Debt Relief Scams

What to Look for and How to Protect Yourself

debt relief scams

Debt relief scams are ever increasing, as more and more people try to dig out from a mountain of debt by seeking help from debt management specialists.

While there are many excellent, capable companies you can hire; sadly, there are also some unscrupulous individuals who set up business fronts that appear to be viable companies. Then, they rob the people who come seeking financial help, making debt issues even worse for their victims.

So how do you know which companies are genuine, and which are most likely frauds? Here are some tips and claims that will help you spot the debt relief scams from the capable, trustworthy companies.

"Instant Debt Relief... Guaranteed!"

As with any purchase or service you are considering, if it sounds too good to be true, it probably is. Claims such as "Debt Reduced to 50% – Guaranteed!" or "Instant Debt Relief!" or "Erase All Bad Credit!" are all examples of extravagant promises. And the loftier the promise, the more skeptical you should be.

No one can "guarantee" a certain percentage of your loan will be eliminated. Debt negotiation is a thoughtful, planned process with your creditors, and ultimately hinges on your creditors' approval of the terms put forth by the debt management company.

The word "instant" cannot be applied to debt relief. Debt relief takes time, just as debt build-up likely did. Unfortunately, there is no such thing as "instant debt relief." Like anything else meaningful, it takes hard work, commitment and time to accomplish.

No one has the authority or the means to "erase" anything from your credit report, if what appears is accurate. Errors that show up on your credit report can certainly be removed by following established procedures provided by the reporting agency. But, correct information can't be wiped off your credit history.

"Just give us your bank account number."

Stay away from companies that ask for your personal information upfront, such as bank account numbers or your social security number. Other red flags of debt relief scams are not offering to meet in-person, not providing a written agreement, and/or requiring a hefty upfront payment.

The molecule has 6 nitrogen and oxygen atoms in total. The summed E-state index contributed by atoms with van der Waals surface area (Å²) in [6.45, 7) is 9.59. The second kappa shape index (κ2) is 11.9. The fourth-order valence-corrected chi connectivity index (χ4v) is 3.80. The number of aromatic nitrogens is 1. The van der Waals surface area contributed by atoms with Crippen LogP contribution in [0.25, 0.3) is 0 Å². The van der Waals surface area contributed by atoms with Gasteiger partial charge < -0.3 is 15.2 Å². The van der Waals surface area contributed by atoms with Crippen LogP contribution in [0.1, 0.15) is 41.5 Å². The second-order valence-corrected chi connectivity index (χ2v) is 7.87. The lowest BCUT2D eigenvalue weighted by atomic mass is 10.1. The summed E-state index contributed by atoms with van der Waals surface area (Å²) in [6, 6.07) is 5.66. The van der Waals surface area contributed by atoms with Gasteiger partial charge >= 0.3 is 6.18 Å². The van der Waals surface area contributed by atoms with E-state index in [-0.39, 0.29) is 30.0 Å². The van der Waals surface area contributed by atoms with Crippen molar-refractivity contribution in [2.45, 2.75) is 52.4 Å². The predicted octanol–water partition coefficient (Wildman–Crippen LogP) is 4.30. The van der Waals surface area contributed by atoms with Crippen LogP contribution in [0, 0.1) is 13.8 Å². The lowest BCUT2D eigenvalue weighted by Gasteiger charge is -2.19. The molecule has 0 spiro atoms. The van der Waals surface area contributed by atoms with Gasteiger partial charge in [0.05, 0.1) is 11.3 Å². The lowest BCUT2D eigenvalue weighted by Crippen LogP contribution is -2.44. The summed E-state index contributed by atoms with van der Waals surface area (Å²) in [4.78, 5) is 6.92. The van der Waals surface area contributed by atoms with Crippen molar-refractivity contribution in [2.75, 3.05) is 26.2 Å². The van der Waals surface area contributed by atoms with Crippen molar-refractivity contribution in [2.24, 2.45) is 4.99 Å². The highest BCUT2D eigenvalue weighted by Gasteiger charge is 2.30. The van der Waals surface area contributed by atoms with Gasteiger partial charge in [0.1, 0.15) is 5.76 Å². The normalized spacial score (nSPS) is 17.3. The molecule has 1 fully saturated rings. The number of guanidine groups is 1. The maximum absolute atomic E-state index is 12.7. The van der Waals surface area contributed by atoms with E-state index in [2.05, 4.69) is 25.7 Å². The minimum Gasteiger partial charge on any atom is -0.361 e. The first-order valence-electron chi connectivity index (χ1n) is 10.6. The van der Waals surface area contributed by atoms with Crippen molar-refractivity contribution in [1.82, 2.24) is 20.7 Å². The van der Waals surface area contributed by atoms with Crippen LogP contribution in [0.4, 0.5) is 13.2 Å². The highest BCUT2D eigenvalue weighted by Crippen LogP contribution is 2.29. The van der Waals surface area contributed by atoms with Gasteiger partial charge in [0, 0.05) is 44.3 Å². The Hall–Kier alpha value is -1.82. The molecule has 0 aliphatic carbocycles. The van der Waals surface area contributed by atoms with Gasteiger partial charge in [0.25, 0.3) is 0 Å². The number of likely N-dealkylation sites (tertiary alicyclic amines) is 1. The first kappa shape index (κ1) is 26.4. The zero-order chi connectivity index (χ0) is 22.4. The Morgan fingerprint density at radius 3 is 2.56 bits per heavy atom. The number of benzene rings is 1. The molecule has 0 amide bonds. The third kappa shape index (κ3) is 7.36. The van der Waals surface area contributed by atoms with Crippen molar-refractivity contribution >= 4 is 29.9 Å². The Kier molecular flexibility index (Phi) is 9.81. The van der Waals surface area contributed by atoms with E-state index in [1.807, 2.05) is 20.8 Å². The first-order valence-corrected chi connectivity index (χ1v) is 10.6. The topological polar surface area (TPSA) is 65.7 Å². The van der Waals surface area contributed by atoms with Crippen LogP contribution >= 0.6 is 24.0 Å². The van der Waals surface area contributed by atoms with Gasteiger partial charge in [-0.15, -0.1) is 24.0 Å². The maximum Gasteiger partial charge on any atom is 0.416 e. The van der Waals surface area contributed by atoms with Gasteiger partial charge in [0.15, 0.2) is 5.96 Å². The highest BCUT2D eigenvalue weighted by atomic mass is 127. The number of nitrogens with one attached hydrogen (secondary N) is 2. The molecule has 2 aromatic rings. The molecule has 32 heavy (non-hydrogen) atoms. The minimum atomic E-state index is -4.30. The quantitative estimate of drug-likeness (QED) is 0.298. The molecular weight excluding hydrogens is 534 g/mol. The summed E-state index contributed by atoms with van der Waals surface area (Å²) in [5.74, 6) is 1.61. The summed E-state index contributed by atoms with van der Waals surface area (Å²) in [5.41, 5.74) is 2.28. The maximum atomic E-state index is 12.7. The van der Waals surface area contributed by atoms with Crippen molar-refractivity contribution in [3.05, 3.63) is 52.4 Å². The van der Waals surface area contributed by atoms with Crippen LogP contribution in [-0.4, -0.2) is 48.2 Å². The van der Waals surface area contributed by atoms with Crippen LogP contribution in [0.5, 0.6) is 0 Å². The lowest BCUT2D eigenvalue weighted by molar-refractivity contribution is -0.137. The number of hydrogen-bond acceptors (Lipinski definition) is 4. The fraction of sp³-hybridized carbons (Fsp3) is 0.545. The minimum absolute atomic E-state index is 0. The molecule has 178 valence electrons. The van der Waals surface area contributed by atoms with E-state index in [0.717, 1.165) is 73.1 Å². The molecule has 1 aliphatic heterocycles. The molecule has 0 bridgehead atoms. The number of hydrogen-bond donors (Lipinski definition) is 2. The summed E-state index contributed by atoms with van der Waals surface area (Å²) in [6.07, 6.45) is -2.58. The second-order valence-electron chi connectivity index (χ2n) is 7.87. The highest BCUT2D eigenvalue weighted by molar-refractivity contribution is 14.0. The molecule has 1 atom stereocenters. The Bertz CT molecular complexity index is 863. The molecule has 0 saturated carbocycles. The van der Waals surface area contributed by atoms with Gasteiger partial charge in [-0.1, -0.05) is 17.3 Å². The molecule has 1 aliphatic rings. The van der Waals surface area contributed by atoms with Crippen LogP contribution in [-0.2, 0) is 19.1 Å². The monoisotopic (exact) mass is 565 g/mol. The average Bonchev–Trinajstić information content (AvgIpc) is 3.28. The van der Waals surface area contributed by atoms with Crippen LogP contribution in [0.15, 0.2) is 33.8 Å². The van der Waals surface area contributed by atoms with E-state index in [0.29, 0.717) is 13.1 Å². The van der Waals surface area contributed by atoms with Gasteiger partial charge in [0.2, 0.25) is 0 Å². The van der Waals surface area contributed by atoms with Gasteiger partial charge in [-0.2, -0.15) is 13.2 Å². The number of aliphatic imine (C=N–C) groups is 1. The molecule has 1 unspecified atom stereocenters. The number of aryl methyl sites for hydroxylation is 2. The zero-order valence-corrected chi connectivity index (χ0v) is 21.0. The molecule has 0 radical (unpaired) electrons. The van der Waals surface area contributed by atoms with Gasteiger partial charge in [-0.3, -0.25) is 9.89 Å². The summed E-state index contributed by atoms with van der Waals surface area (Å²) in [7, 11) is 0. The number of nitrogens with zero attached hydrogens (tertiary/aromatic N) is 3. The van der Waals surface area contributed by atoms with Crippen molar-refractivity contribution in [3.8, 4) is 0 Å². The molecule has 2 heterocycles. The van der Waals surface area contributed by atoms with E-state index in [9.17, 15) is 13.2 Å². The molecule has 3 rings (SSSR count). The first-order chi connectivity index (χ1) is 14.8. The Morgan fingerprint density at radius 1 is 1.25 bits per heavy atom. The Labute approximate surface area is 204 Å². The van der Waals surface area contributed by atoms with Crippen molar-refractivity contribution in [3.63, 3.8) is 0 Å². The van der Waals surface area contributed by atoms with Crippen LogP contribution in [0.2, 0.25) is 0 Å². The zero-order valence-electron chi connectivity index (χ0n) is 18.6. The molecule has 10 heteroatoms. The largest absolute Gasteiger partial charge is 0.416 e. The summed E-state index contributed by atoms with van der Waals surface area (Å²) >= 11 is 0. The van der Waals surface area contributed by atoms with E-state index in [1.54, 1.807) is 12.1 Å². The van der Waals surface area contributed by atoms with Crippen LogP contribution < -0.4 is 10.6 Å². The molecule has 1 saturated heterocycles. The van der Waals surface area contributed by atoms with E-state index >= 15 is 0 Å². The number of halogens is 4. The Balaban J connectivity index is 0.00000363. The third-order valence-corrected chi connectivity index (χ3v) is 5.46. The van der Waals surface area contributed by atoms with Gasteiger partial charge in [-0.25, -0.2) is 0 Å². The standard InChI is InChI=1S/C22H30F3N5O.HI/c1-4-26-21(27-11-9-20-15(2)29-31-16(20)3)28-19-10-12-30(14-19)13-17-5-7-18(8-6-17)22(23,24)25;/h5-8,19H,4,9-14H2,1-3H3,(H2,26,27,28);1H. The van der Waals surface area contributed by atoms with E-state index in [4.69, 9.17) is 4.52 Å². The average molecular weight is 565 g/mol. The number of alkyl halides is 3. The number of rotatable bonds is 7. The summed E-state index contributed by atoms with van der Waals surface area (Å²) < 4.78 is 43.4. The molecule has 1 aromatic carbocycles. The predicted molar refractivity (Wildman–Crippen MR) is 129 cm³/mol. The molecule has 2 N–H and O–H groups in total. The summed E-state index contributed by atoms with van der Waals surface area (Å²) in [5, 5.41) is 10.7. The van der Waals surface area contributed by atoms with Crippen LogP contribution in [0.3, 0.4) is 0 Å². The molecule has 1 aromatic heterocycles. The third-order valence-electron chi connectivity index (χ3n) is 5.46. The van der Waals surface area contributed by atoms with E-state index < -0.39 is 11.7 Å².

An in-person meeting should take place before you sign anything, share personal information, or hand over money. During this one-on-one session, the company representative should review the firm's approach to debt management, as well as the range of services available to you.

He or she should outline fees and related costs for services, as well as provide you with a a copy of the company's agreement to take home and review. The agreement should spell out your and the debt management company's responsibilities, timelines, as well as the costs you discussed.

This initial meeting should always be provided without obligation and is pivotal to helping you decide if you want to hire the company to help you.

If you don't initiate the contact with a company and you are solicited for business, back away.

Don't do business over the phone or internet without an in-person meeting and signed agreement. You need to know who you are dealing with and exactly what services you will receive at what cost.

"And yeah, we are a Federal Company."

Few viable companies use names suggesting that the debt relief is sponsored by a government agency. Names starting with "federal" or "national" do not mean they are government affiliated.

You should be aware that there is no government-sponsored grant that provides financial assistance to relieve credit card debt.

Also, the use of the phrase "non-profit" does not necessarily mean that services are free or genuine.

Finally, to avoid debt relief scams, always check with watchdog agencies like Better Business Bureaus and consumer protection organizations to ensure the company you are considering is credible and no complaints have been filed. 

Related Information - Debt Relief Scams

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Debt Relief Grant - Fact or Fiction?

Free Resources for Help and Guidance

Fair Debt Collection Practices Act

Reporting Credit Fraud

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